Documents, Manuscripts, Maps, & Photographs
Manuscript Group 233, Jabez Campfield (1737-1821), Military surgeon
Journal and Orderly Book, 1779-1822, 1 volume
Call Number: MG 233
Journal kept as a surgeon in Colonel Oliver Spencer's Additional Regiment during Major General John Sullivan's expedition against the Indians, May23-October 2, 1779; orderly book kept by William Campfield as commanding officer of the Morris County Squadron, New Jersey Cavalry, June 28, 1798-August 24, 1807. The volume also includes a list of banks in the United States in 1812, including capital assets, and records relating to Campfield's farm in 1822. The journal is printed in NJHS Proceedings, Series 2, Vol. 3 (1873): 115-136; Frederick Cook, comp., Journals of the Military Expedition of Major General John Sullivan against the Six Nations of Indians in 1779... (Auburn, NY, 1887), pgs. 52-61.
Gift of Edmund D. Halsey, 1873.
Dr. Jabez Campfield (born in Newark), a graduate from the College of New Jersey (now Princeton University, 1759), studied medicine with Newark doctor William Burnet, and entered the army as Senior Surgeon on Dr. Burnets staff. He married Sarah Ward, of Newark, and practiced medicine in Morristown where he owned Campfield Farm, until his death. He was Surrogate of Morris County from its beginnings (1784-1804) and founder of the Morris County Agricultural Society. His only child, William, also a Princeton graduate (1784) and member of the New Jersey Medical Society (1788), survived his father by only three years (died 1824).
This volume was the gift of Edmund D. Halsey, 1873.
Narrative journal kept by Dr. Jabez Campfield, a surgeon in Captain Oliver Spencers Regiment, when he accompanied Major General John Sullivans Expedition against the Indians into Western Pennsylvania and New York, May 23 - October 2, 1779. Journal entries begin when Dr. Campfield left Morristown May 23rd and three days later joined the command consisting of the 2nd New York Regiment and Spencers New Jersey Regiment at Tunkhanna. He returned to his house on Oct. 2nd having travelled continually on the way every day since the 15th September from Genessee.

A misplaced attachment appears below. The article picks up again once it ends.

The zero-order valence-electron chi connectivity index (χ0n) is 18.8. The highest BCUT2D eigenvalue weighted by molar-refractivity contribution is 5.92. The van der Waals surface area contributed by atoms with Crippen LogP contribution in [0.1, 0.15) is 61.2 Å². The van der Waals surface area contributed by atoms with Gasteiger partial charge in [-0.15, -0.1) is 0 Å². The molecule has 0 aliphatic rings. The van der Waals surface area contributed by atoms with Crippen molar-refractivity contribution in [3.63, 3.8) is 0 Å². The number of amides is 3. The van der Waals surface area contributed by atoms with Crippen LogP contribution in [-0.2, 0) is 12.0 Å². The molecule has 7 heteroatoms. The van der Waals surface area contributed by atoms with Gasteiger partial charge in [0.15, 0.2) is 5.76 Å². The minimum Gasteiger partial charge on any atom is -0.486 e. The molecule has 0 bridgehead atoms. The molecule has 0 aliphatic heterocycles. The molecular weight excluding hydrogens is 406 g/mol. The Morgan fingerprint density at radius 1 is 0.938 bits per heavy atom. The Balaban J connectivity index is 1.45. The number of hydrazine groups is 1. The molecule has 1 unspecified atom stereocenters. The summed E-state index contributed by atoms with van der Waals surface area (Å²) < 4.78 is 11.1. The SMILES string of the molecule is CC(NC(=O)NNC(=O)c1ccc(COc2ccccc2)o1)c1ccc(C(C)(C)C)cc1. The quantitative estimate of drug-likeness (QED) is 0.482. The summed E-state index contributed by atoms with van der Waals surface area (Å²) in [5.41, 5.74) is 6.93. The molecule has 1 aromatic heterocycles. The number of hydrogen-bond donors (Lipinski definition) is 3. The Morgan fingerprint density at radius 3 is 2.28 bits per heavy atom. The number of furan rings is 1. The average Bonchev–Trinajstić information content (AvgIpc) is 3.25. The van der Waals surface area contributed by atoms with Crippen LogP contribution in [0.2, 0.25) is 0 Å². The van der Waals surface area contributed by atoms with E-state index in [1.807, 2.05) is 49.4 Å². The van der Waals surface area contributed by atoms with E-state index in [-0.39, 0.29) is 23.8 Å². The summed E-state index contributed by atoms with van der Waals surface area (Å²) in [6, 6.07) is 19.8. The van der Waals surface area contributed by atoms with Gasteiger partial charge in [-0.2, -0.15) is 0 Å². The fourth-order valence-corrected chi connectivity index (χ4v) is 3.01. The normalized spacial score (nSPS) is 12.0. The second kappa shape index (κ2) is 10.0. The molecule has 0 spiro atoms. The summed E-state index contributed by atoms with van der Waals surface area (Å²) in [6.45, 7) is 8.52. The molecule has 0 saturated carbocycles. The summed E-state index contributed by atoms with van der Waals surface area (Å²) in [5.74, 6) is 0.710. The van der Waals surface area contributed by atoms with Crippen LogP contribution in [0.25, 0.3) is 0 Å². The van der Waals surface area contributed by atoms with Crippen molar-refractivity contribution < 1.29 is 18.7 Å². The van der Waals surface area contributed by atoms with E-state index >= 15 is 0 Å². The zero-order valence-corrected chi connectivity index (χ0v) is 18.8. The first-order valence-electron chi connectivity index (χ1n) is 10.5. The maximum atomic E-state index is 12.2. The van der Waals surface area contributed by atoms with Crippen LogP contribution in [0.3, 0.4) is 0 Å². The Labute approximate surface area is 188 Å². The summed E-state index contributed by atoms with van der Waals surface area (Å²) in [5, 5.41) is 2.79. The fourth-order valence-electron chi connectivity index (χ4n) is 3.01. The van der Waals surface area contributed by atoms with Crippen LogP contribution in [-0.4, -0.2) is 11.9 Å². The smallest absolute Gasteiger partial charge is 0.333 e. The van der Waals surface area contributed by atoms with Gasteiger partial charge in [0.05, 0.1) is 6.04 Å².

Describes landscape, geography and weather, including reports of hardship from travel: several of our cattle & pack horses fell & were killed, fighting happens seldom, but fatigue, hunger, cold & heat are constantly varying his distress. There are several descriptions of Indian life - their houses, amounts of corn, their settlements. Also, accounts of army supplies, the wounded men, tactical approaches, and destruction of the Indians corn.
In the same volume is an Orderly Book (June 19, 1798 - August 24, 1807) kept by his son, Captain William Campfield, during his term as Commander of the Morris Squadron New Jersey Cavalry. Return of fines from the Captains heads each page with troop numbers and captains names listed with monetary amounts.
The volume includes a list of banks in the United States in 1812, including capital assets, as well as a record relating to Campfields farm in 1822. It lists the fruits and vegetables planted daily, pertinent weather conditions and names of field hands.
The journal is printed in NJHS Proceedings, ser. 2, 3 (1873): 115-36; Frederick Cook, comp., Journals of the Military Expedition of Major General John Sullivan against the Six Nations of Indians in 1779 (Auburn, N.Y., 1887), pp. 52-61.
For other orderly books see:
The New Jersey Historical Society